In 1973, Stax Records’ Dale Warren was fresh off the success of his smash hit composition “Salvation Symphony” performed by an orchestra the year before at the famed Wattstax concert Stax hosted in Los Angeles in front of more than 112,000 people. He had also arranged Isaac Hayes’ industry-changing Hot Buttered Soul, The Isaac Hayes Movement, and …To Be Continued albums, and had written compositions for other Stax artists including Albert King, the Staple Singers, The Bar-Kays, and Eddie Floyd.
Yet somehow he came up with the idea to bring a soul and funk music group of more than a dozen teens from Cincinnati to Memphis who’d been touring the county in a rented U-Haul, eating cold spaghetti out of cans, and were broke. They called themselves The Ditalians.
But Warren, a classically trained violinist and piano and cello prodigy (he was also the nephew of Berry Gordy’s second wife Raynoma and had arranged strings at Motown) had a vision. First the group would change their name to 24-Carat Black, and he would them guide them through recording a concept album about poverty, Ghetto: Misfortune’s Wealth. The album documented inner-city life and was full of major shifts in the arrangement, which included chimes, strings, gospel, and spoken word. It was filled with a kind of dark imagery and themes of the country’s low-income communities, an audience that ultimately didn’t embrace their music.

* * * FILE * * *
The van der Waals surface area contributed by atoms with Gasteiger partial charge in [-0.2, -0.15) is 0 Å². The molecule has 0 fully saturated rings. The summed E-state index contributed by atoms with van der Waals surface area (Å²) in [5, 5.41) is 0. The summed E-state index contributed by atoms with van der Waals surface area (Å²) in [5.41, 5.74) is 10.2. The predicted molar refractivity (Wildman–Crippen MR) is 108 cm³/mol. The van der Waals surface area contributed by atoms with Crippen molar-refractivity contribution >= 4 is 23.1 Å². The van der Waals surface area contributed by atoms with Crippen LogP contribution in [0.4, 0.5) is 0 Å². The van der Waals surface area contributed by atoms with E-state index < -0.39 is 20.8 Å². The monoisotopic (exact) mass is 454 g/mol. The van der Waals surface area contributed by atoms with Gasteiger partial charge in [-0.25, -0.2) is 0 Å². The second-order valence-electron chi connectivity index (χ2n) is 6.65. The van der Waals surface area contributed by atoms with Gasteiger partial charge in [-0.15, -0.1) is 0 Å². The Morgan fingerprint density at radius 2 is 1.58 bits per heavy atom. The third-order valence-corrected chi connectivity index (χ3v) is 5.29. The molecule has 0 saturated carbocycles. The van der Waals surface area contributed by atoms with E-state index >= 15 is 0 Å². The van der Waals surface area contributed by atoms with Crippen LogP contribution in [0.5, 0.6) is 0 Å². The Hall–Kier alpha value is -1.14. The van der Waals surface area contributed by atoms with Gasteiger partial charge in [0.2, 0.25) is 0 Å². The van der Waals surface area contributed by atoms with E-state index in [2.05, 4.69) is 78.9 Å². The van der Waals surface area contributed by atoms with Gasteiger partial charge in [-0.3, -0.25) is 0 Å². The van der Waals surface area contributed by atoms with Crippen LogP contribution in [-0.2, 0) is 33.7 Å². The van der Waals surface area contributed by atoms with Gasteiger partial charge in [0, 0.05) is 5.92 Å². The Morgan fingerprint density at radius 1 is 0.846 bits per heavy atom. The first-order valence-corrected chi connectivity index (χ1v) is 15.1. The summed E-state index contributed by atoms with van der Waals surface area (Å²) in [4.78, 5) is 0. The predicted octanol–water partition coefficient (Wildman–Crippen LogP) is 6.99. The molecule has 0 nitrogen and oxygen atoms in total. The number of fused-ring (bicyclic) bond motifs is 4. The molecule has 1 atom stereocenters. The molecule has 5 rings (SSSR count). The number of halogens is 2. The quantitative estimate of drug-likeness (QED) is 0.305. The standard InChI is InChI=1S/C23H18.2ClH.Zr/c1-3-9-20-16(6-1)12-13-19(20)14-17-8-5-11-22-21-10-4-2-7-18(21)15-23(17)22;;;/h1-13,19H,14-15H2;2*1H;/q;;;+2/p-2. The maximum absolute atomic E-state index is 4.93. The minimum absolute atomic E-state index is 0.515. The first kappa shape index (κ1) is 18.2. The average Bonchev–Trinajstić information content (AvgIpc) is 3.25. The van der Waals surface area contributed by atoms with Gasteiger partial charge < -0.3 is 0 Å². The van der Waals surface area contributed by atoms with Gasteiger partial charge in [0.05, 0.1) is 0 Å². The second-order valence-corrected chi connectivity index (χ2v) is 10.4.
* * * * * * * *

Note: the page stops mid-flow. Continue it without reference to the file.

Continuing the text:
This was around the time that Stax was having severe financial problems due to a stagnant distribution deal with CBS Records, and the LP received very little to no attention from Stax publicity department. It was all but lost in the dustbins.
However, in the 1990s, it became an inspiration for a new generation of hip-hop artists, and was sampled by the likes of Eric B, Dr. Dre, Jay-Z , Digable Planets, Naughty by Nature, and, more recently, Kendrick Lamar, Metro Boomin, and Pusha T. Much has been made in the press about the original band members not receiving royalties, and much has been made about Ghetto: Misfortune’s Wealth now being one of the most influential albums – on its own – of all time, and what Warren is most known for.
On Thursday evening, October 6 at 7 p.m., the Stax Museum of American Soul Music will host for the first-in-50-years a reunion of three of the original members of the band along with their biographer Zach Schonfeld. The original members who will engage the crowd in a listening party and lively discussion include singer C. Niambi Steele, saxophonist Jerome Derrickson, and singer Princess Hearn, who actually married Warren at age 16 and later divorced him before his death in 1994. Subsequent recordings by 24-Carat Black have been released by the Numero Group and Craft Recordings.
“These three original members, along with their biographer Zach Schonfeld are extremely excited to be coming back to be reunited for the first time in decades,” said Stax Museum executive director Jeff Kollath. “This has been a long time coming and we hope we can play our part in making them as relevant today as they were in 1973.”
The event is free and open to the general public.